The arrival of the internet was supposed to make the world better. It would give us the means to connect globally—a great opportunity for us to broaden our minds. Terence Tse, Olaf Groth, Mark Esposito and Dan Zehr write that the ideal scenario has not materialised and, instead, the internet is making us small-minded slaves to social media platforms. They call for governments, businesses, and individuals to build a technology environment that embraces empathy and humility.
In September 2021, a hashtag called “#anti2010” appeared on TikTok and Twitter in France. It was a concerted effort by college students to cyber-bully younger children who are 10 or 11 years old – 2010 being the year they were born. #anti2010 had received some 40 million hits on TikTok before it was removed. But the damage was already done. Even children who were not on social media became victims as they were called names at school. The situation was so bad that Jean-Michel Blanquer, the education minister of France, had to intervene, bringing in a protection campaign and condemning such online bullying as “completely stupid and against our values.”
What prompted #2010 in the first place? Seemingly, it stemmed from the popular video game Fortnite. Younger gamers were accused of failing to follow an unwritten code of conduct and ethical rules. If this was indeed the true cause, it was enough to create connective anger, triggering bullying en masse.
Problems with platforms
This development is worrying not only for parents. This could also be a sign of what is to come in a world that is ever more densely connected by digital devices. According to their stated missions, social media platforms aim to share joy (Instagram and Tiktok) and connect people (Twitter). While the internet could lead to such boon, the business model of the internet is likely to bring some undesirable effects.
A recent report by The Wall Street Journal shows that in an attempt to counter the decline in the number of users, Facebook had tweaked its algorithm to encourage more responses and not just “likes”. As provoking reactions can stimulate more reactions, the platform has allegedly allowed for more negative and inflammatory content. According to an insider:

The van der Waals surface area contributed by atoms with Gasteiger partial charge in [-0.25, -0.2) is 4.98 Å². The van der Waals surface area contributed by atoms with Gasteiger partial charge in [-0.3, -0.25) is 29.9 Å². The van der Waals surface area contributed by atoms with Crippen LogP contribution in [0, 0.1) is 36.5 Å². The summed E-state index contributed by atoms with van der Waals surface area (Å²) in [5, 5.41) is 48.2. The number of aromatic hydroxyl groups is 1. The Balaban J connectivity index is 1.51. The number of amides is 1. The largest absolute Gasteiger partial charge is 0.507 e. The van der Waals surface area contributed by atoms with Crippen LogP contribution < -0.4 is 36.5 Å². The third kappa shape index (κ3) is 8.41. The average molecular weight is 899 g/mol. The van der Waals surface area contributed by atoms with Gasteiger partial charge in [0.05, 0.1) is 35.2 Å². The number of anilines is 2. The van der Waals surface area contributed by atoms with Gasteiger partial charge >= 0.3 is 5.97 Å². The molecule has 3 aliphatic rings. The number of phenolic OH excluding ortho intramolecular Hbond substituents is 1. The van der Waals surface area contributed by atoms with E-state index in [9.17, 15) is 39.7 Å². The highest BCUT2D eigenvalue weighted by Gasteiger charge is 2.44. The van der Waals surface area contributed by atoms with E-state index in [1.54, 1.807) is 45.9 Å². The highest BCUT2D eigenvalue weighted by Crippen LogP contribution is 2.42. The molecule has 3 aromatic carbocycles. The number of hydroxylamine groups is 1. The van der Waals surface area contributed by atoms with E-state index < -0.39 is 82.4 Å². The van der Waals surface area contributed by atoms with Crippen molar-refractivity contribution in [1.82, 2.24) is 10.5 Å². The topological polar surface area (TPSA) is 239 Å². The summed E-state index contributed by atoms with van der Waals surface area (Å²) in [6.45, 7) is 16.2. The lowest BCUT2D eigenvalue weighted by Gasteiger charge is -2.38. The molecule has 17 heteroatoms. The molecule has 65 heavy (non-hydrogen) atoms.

“While the FB platform offers people the opportunity to connect, share and engage, an unfortunate side effect is that harmful and misinformative content can go viral … Political operatives and publishers tell us (at Facebook) that they rely more on negativity and sensationalism for distribution due to recent algorithmic changes that favor reshares.”
Digital smallness is no small matter
Beneficial or harmful, social media platforms are undoubtedly a tool used by individuals. Yet, the tool itself has started to enslave the masters. Digital technology is not just dividing us into tribes and devaluing truth, we think it is also imposing “digital smallness” on us. The arrival of the internet was supposed to make everything big. We can now reach anyone globally, buying from anywhere around the world and learning about what is happening in the far-flung corners of the world, all instantly. It was supposed to be something that enables us to broaden our minds.
However, the result is often the opposite: our thinking has turned narrower, something brought about by “filter bubbles” or “echo chambers” reinforced by online technologies. It has become easy to seek out interactions with like-minded individuals only. We have become less likely to trust people whose values differ from our own. Social platforms have made some attempts to reverse this. Facebook tried to offer more content from the opposite view but found users did not have the tendency to click on it.